For Charlotte Jewish Day School, $500,000 could mean complete overhaul of school-wide technology, construction of a brand-new playground, or redevelopment of its individualized curriculum for 110 students.
“Jewish day school education, especially in cities where you’re the only Jewish day school, isn’t always on the front burner,” said Mariashi Groner, founder and director of the elementary school. With an extra half a million dollars, “We would be seen as a force to contend with,” she said.
Charlotte Jewish Day School, originally a Chabad-run program now turned community day school, is competing with public and private schools across America to land among the top-20 most popular schools in a Facebook voting contest run by Kohl’s Cares, the philanthropic arm of Kohl’s department stores. Kohl’s will be giving out a total of $10 million — $500,000 to each of the top-20 schools — as part of a “Giveback” promotion in honor of its 10th anniversary. As of Tuesday morning, the North Carolina school was ranked 10 with 13,659 votes, and of the top 50 schools, at least 20 were Jewish programs, with Silverstein Hebrew Academy of Great Neck, L.I., ranking number 2 (22,680 votes) and Cheder Menachem of Los Angeles ranking number 3 (22,340 votes). Of those 20, most are in some way affiliated with Chabad.
“There’s nothing that we’re not trying and no one we’re not reaching out to, but the real beautiful thing is that the community is standing behind us,” said Rabbi Dovid Ezagui from Silverstein Hebrew Academy, the front-running Jewish elementary school. “Our school is going through an expansion period now. We ran out of space in our current location and we’re building another location. The timing couldn’t be better.”
The contest, which began on July 7, runs through Sept. 3, and new schools can still enter. Each Facebook user is allowed to vote 20 times (five times per individual school) using the Kohl’s Cares application. While religious and private schools of all sorts are welcome to participate, the $500,000 prizes cannot be used for religious or politically partisan programs, or scholarships and financial aid, according to official regulations.
“Our whole city is talking about Charlotte Jewish Day School — that’s never happened before,” said Groner, who hosted an alumni vote-a-thon event on Monday night, where over 40 alumni showed up for Facebook voting sessions with their laptops.
“The parents who send their kids to the school should feel good about it,” added her son Bentzion, who is publicity manager for the campaign. “When we learned about the contest it wasn’t just about the money. For us the incentive was really to give the Jewish community a big boost, a sort of confidence.”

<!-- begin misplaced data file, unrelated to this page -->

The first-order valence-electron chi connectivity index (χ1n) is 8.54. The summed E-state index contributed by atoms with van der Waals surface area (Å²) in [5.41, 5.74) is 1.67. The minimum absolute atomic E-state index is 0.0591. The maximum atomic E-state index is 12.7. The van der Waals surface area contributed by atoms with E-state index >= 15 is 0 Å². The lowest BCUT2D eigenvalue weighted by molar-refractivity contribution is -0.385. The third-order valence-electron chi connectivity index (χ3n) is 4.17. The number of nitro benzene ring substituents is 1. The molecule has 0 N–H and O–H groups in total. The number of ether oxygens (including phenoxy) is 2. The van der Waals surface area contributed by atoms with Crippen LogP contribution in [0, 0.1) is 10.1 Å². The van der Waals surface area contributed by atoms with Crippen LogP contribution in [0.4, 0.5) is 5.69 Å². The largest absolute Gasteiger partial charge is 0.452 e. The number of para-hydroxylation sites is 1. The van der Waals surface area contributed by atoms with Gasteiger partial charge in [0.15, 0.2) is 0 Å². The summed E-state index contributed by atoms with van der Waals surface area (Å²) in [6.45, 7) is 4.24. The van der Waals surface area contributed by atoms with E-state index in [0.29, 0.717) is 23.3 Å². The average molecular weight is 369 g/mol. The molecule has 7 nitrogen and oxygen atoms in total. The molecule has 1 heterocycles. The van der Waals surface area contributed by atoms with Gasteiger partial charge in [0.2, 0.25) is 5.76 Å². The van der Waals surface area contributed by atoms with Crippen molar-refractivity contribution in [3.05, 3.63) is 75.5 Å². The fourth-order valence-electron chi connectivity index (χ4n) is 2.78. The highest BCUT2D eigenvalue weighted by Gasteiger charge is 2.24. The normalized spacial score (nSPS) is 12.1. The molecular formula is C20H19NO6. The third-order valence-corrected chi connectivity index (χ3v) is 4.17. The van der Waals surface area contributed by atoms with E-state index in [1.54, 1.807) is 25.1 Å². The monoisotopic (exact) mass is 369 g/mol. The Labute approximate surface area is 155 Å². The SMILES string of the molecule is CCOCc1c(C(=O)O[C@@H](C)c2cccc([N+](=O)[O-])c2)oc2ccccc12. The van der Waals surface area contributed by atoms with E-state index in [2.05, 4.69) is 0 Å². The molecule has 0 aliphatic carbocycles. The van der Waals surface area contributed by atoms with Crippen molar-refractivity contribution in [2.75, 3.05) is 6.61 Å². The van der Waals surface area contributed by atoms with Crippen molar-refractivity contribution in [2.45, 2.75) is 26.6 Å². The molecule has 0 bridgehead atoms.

Once school starts on Aug. 19, Groner said she’ll encourage kids to go door-to-door asking for votes, and those who secure the most votes will win prizes.
“We have people voting on the spot,” she continued. “One of our alumni just called in and said he’s getting his whole frat to vote for us.”
Similarly, Silverstein Hebrew Academy has its students seeking votes from their local community, setting up their laptops with Wi-Fi connections in various locations throughout Long Island. Through a website launched solely for this event (VoteSHA.com), the school is raffling off donated iPads in exchange for votes.
“I think the key issue really is to get the word out to the Jewish community,” Rabbi Ezagui said. “We should really stand behind someone who has a chance. We do stand a chance, and we don’t need to be the first ones.”
While Groner said her school was not working in concert with any of the other Chabad-affiliated schools high up on the list, Rabbi Ezagui admitted that his school is in fact cooperating with a few of the others.
“We’re all so driven. We do have a network,” he said. “A person gets 20 votes, and he can vote five times per school so anybody you bring to the voting station can vote 15 times more.” Silverstein is partnering with several other Chabad schools.
Though contest rules forbid the schools from using the prize money for religious education, the Jewish educators say that this stipulation doesn’t affect their need.
“We want to develop the curriculum to allow the teacher to focus on the individual student,” said Bentzion Groner.
For Rabbi Ezagui, his school of approximately 150 students could use upgrades in both the science and computer labs, as well as extra funding for the construction of its new facility.
With only three and a half weeks left in the contest, both Rabbi Ezagui and the Groners are confident in their communities’ abilities to maintain their top-20 positions. However, they will soon have some competition from larger schools that plan on entering late in the game, like the Hebrew Academy of Nassau County — a centrist Orthodox school with four campuses on Long Island.
“We have a beautiful public school building from 1956, and it’s great, but it’s in need of a facelift,” said Lisa Fogelson, director of school advancement for HANC’s Plainview campus, who is helping launch the school’s social networking campaign. “What Jewish schools have going for them is that people are committed to Jewish education. Very few people are passionate about their public high school this way.”
But within these Jewish schools, the smaller programs intend to stay strong.
“It’s more than the money,” Bentzion Groner said. “It’s to be able to say this little Jewish school from Charlotte was voted in one of the top 20 schools.”
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